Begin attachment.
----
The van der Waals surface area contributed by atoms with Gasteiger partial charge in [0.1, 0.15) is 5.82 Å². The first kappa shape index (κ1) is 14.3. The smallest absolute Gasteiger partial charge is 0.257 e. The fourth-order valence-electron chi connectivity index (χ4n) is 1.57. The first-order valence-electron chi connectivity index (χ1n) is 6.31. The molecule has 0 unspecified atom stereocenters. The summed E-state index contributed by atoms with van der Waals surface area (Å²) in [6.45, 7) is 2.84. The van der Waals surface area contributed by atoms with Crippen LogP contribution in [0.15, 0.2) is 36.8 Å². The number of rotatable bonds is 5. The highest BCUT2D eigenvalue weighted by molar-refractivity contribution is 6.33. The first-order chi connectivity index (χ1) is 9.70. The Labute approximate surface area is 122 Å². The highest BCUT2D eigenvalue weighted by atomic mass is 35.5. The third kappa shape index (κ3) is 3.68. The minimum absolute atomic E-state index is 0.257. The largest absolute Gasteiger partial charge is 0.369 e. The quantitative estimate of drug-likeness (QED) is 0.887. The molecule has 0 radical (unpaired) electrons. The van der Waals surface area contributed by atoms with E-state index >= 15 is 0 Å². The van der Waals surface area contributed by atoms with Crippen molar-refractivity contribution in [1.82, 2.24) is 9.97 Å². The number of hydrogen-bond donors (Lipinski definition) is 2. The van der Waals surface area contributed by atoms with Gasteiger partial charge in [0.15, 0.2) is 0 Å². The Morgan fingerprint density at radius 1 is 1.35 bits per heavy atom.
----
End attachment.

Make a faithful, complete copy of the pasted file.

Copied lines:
The van der Waals surface area contributed by atoms with Gasteiger partial charge in [0.1, 0.15) is 5.82 Å². The first kappa shape index (κ1) is 14.3. The smallest absolute Gasteiger partial charge is 0.257 e. The fourth-order valence-electron chi connectivity index (χ4n) is 1.57. The first-order valence-electron chi connectivity index (χ1n) is 6.31. The molecule has 0 unspecified atom stereocenters. The summed E-state index contributed by atoms with van der Waals surface area (Å²) in [6.45, 7) is 2.84. The van der Waals surface area contributed by atoms with Crippen LogP contribution in [0.15, 0.2) is 36.8 Å². The number of rotatable bonds is 5. The highest BCUT2D eigenvalue weighted by molar-refractivity contribution is 6.33. The first-order chi connectivity index (χ1) is 9.70. The Labute approximate surface area is 122 Å². The highest BCUT2D eigenvalue weighted by atomic mass is 35.5. The third kappa shape index (κ3) is 3.68. The minimum absolute atomic E-state index is 0.257. The largest absolute Gasteiger partial charge is 0.369 e. The quantitative estimate of drug-likeness (QED) is 0.887. The molecule has 0 radical (unpaired) electrons. The van der Waals surface area contributed by atoms with E-state index >= 15 is 0 Å². The van der Waals surface area contributed by atoms with Crippen molar-refractivity contribution in [1.82, 2.24) is 9.97 Å². The number of hydrogen-bond donors (Lipinski definition) is 2. The van der Waals surface area contributed by atoms with Gasteiger partial charge in [0.15, 0.2) is 0 Å². The Morgan fingerprint density at radius 1 is 1.35 bits per heavy atom.